From time to time, as suits his peevish nature, our colleague, Andrew Beyer, renews his custom of publicly forswearing, forevermore, the unrefined state of horse racing at Bowie.
"I, for one, will do my gambling elsewhere," he likes to write as he heads to Florida for the winter. What usually follows is a recitation of his complaints against Bowie, in which Beyer's description of conditions at that track ties the Olympic record for hurling invective.
He reviles Bowie for, among other faults, its dreary and dimly lit grandstand, its shabby clubhouse, the do-nothing management, its $3 parking fees, $4 clubhouse admission and 50-cent programs "that leave a bettor needing a longshot in the first race to get even." This bad-mouthing of Bowie has become established Beyer chic.
Beyer, himself, must be rejected by faithful Bowie fans; the robust, Spartan ones known as the Bowie Breed, who know no discomfort, recognize no inconvenience, tolerate no complaints as long as the horses are running.
When did the holder of a winning ticket, or the dreamer thereof, ever give thought to the dreariness of the grand stand or Bowie's grubby landscaping behind the backstretch? A double-digit mutuel ticket in the gladsome clutch of a Bowie bettor transforms Bowie's dimly lit, carpentered stands into the Taj Mahal West.
Those scrub pines beyond the Bowie track take on all the majesty of Hialeah's stately Royal Palms. And, by some horticultural miracle, Hialeah's resplendent bougainvillea have also come to Bowie along with that winning ticket.
On the other hand, Beautiful Belmont it ain't. In the winter, particularly, Bowie is, indeed, bleak. But like Muggins Feldman said, "Bettors ain't interested in the scenery."
The Bowie bettor knows what Beyer is loath to admit: a winning ticket can cure melancholy.
For years, the state legislature has been trying to write Bowie and its racing dates out of existence. The lawmakers talk, not ambiguously, about "dropping one of Maryland's three tracks." Bowie is never named as such, but always the finger is pointed at it. But Prince George's County has its own legislative strength, and Bowie is saved.
The loyalty of the Bowie Breed to the track in Prince George's needs no more proving. Neither rain, nor sleet nor threat of snow stays the Bowie bettor from his apartment with the mutuel windows. In the blizzard of '58, when 11,000 Bowie fans were snowed in by the sudden storm that doomed them to an all-night stay at the track, the popular question among them was: "Anybody got the entries for Monday?"
That was the night when Walter Haight, The Washington Post's turf writer of sainted memory, while telephoning to the newspaper an hour-by-hour account of the Bowie fans' plight, was approached by one marooned horse player.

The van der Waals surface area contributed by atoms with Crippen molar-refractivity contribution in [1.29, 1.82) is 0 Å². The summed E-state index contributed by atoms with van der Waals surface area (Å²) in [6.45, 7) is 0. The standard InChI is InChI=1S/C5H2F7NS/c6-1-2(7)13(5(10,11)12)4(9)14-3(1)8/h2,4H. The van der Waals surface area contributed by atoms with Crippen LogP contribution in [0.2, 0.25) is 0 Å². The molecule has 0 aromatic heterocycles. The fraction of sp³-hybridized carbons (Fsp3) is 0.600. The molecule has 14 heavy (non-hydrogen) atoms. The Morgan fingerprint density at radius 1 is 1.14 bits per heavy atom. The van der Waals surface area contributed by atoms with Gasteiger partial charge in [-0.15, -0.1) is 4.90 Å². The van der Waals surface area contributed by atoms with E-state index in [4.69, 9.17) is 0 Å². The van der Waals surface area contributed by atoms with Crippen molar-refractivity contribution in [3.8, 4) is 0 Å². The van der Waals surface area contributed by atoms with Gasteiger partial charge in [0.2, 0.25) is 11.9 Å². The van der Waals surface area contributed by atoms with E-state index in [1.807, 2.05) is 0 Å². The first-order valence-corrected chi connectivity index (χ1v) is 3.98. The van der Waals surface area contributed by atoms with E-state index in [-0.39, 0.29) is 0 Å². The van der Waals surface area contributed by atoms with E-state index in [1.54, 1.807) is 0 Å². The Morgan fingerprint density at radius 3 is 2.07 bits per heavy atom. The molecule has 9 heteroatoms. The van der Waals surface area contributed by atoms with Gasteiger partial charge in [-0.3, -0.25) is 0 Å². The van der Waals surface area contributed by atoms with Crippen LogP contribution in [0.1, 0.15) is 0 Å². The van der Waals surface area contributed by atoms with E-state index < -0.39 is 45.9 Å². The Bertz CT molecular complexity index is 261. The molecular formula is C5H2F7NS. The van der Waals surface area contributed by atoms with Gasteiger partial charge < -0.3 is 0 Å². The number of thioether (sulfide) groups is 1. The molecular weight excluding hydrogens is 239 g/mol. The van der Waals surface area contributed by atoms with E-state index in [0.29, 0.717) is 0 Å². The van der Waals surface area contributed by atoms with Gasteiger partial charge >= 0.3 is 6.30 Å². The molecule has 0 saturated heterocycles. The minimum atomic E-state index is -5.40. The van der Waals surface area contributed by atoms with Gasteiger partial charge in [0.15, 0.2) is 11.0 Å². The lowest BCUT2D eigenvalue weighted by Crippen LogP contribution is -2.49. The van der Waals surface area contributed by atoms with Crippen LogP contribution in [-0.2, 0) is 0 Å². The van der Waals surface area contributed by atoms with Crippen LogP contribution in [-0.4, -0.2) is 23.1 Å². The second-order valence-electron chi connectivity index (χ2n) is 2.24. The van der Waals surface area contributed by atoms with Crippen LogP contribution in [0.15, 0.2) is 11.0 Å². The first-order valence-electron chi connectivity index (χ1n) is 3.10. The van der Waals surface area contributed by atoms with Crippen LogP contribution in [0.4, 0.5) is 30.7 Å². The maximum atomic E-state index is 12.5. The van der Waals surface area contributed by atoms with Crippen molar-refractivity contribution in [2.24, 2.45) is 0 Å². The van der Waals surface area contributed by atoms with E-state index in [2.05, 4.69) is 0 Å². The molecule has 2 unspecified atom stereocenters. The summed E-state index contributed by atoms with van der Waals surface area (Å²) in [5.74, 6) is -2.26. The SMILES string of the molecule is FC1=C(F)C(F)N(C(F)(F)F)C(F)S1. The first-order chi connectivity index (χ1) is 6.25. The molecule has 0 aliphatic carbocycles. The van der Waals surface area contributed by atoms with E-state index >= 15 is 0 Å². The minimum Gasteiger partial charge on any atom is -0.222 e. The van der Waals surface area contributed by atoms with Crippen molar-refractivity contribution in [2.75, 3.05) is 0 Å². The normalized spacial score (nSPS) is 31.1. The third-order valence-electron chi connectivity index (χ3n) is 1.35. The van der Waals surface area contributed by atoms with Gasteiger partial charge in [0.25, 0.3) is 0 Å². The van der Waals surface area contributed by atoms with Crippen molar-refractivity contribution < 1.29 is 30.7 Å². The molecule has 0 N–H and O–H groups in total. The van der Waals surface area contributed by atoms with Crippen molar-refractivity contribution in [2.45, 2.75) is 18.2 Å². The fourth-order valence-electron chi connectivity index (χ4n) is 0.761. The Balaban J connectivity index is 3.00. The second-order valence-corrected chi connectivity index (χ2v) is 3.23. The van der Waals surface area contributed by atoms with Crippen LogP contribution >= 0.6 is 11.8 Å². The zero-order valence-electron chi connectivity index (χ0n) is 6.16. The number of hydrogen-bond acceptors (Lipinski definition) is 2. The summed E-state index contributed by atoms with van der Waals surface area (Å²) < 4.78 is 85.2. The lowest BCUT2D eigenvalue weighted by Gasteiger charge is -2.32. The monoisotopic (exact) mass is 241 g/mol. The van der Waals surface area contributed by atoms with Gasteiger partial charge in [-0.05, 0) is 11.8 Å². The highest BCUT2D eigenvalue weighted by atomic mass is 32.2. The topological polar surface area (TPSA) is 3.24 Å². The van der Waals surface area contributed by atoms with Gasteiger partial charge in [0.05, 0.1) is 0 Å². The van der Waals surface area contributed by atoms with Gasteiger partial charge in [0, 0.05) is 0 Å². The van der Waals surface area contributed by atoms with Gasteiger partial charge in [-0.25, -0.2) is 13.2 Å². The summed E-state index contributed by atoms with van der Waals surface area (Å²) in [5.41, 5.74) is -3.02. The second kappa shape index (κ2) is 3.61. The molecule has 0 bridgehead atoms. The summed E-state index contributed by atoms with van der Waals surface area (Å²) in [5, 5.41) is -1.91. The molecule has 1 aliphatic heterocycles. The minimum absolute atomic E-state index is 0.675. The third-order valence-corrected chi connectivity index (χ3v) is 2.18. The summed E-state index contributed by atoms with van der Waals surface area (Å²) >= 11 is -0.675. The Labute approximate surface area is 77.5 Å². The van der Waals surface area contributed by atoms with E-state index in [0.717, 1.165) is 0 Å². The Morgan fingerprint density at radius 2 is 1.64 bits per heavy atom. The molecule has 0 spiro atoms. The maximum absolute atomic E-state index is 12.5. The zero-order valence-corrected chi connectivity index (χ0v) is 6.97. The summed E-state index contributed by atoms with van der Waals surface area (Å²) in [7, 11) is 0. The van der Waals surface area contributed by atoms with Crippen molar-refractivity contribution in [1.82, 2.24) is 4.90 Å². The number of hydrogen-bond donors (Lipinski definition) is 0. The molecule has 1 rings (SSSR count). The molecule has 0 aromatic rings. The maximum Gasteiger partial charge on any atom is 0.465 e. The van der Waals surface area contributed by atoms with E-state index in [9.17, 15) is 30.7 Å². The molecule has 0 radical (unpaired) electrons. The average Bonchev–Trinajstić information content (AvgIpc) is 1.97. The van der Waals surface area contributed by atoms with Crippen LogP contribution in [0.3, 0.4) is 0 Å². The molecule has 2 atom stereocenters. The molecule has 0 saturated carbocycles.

"Hey, Mr. Haight," he said. "You got a phone. Will you phone my wife to let her know I won't be home tonight?"
The obliging Haight called the number and began to tell the lady who answered, "Your husband won't be home tonight . . ." He got no farther in his explanation. The lady said, "Are you the same bum who phoned in for him last Saturday night?" and hung up.
You want memories? Try Oct. 4, 1974. For one bettor, Bowie took on an elegance unmatched even by the track of Beyer's dreams. He cashed in a ticket for $68,881.10 on the triple.
Bowie, of course, has had its problems. How the mutuel clerks, parking attendants, security employes, jockey valets and the men who man the starting gates all came under the sway of Local 693, Retail Store Employees Union, may mystify some people, but it is consistent with Bowie logic. Anyway, they threatened strikes lots of times and closed down the track twice, leaving the Bowie Breed to writhe in their inactivity.
In 1927, the clubhouse and grandstand burned to the ground. The Bowie track, as hardy as its bettors, survived. A few years back, two riders were suspended for "having an electric device" on the track during the morning workouts. The same year, four jockeys were suspended for restraining their mounts so that one nefarious bum of their acquaintance could cash 32 of the 68 winning tickets on the triple, adding to Bowie lore.
This, of course, was dishonest horse racing. But a realistic Bowie bettor had the unanswerable rationale. He said, "You're not gonna have honest horse racing till we have an honest human race."
They don't have the trains from Union Station to Bowie any more. The Japanese, very sneaky about what they had in mind for December 1941, were stocking scrap-iron for the big adventure. They had bought up the rails of the abandoned Baltimore-Annapolis-Washington line that had serviced the track.
Thus it was, on one April day in 1945, with the 97th Infantry on Okinawa, that a thought suddenly occurred to a certain Washington Post war correspondent who was ducking mortar fire like everyone else in the outfit: "Jeez, they're throwing that Bowie railroad back at us."
Beyer will come back from his Florida excursion in due time, probably with bloated wallet because he can pick them horses good. And he will have his usual winter tan, and he will say them Florida tracks are elegant, and that may be true. But they ain't got the Bowie romance.